Denver, CO, USA

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©2017 by Christie Buchele. Proudly created with Wix.com

The History Major

May 25, 2015




Many people might be surprised to hear that one of my best friends in college was a 70-year-old man. Many people might not be surprised at all… Buchs, you like antiques roadshow, Lawrence Welk and a Prairie Home Companion. You move like… really slow, and you fall asleep to M.A.S.H. every night. Okay, so for some it might seem totally natural. For me, meeting Major Shovar was still one of the most unexpected friendships of my life.

           I met the Major my second semester of sophomore year in a Modern Western Civilization course. At the time I was technically a psych major, but only by name, due to the fact that I failed Psych 101 the previous semester due to not actually giving a shit about psychology. Sometimes we learn the hard way. The Major and I sat in front of the class next to each other for the next four semesters. He sat up front because of poor eye sight. I sat up front to stay awake. I’m sure we both sat up front because the idea of all the backpacks, feet and desk legs we could trip over on our way to the back of the classroom was terrifying to both of us.

           The Major, even at seventy was an imposing tall man; still over six feet with a white beard and a balding head. He walked with a cane and had and oxygen tank with tubes in his nose at all times. I first wondered what he was even doing there? Is he paying for this? Just wants to finish his BA before he dies, huh? I can dig it. Most people didn’t take the time to say hello and quite frankly there wasn’t a good time. I think most people, including myself looked the Major as a sort of adorable Grandpa type.

           Whatever perceived charm the Major held at the beginning of each course would soon fade. It was clear right away that the Major also sat at the front of the class in order to interject into the lecture as much as possible. This would often annoy students just trying to get through their notes and the lecture. This would also frustrate the Professor, who despite going to school for 15 years on European history had to field constant questions from the man who actually lived the history. The Major often came across as a man who would rather be teaching the class than sitting in it. This did not bode well for his popularity. In class full of undergrads with hangovers, and a chain-smoking professor he became a nuisance at times. On top of it all, the professor had a teaching style that came across more as a Broadway story-telling performance that was not to be interrupted.  The Major did not notice or seem to care.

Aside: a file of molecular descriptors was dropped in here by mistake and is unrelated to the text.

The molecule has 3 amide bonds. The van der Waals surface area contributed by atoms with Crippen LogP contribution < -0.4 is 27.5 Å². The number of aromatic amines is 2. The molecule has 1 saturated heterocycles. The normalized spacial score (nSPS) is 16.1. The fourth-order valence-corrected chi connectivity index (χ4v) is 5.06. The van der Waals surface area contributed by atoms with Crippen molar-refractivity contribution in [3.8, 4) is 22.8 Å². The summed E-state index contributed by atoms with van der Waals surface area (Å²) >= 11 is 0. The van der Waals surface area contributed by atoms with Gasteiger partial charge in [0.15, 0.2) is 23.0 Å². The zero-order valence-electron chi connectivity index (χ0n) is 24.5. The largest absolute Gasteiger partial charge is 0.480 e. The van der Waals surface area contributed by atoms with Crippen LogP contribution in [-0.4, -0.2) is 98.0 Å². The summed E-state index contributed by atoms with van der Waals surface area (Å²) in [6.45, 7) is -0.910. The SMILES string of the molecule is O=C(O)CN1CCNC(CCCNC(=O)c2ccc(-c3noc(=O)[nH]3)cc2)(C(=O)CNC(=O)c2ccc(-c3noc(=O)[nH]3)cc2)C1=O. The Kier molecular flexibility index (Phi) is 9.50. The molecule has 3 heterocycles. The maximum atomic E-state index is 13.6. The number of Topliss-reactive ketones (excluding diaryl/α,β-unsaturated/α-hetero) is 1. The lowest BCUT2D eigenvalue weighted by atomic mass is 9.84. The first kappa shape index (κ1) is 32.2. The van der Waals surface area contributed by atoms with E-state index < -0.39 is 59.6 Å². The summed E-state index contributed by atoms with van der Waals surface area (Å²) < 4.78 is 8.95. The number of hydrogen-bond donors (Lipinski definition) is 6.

I learned a few things about the Major during our first year in academia together. First of all, I learned to call him Major, because he asked us to. Second, I learned that he was not a student. He was auditing the class. This is something he did often. He took every class he could to learn and to give feedback. History courses were his specialty because he was in fact, the history himself. I also learned that he had several degrees. He had a degree in nursing and a Masters in psychology.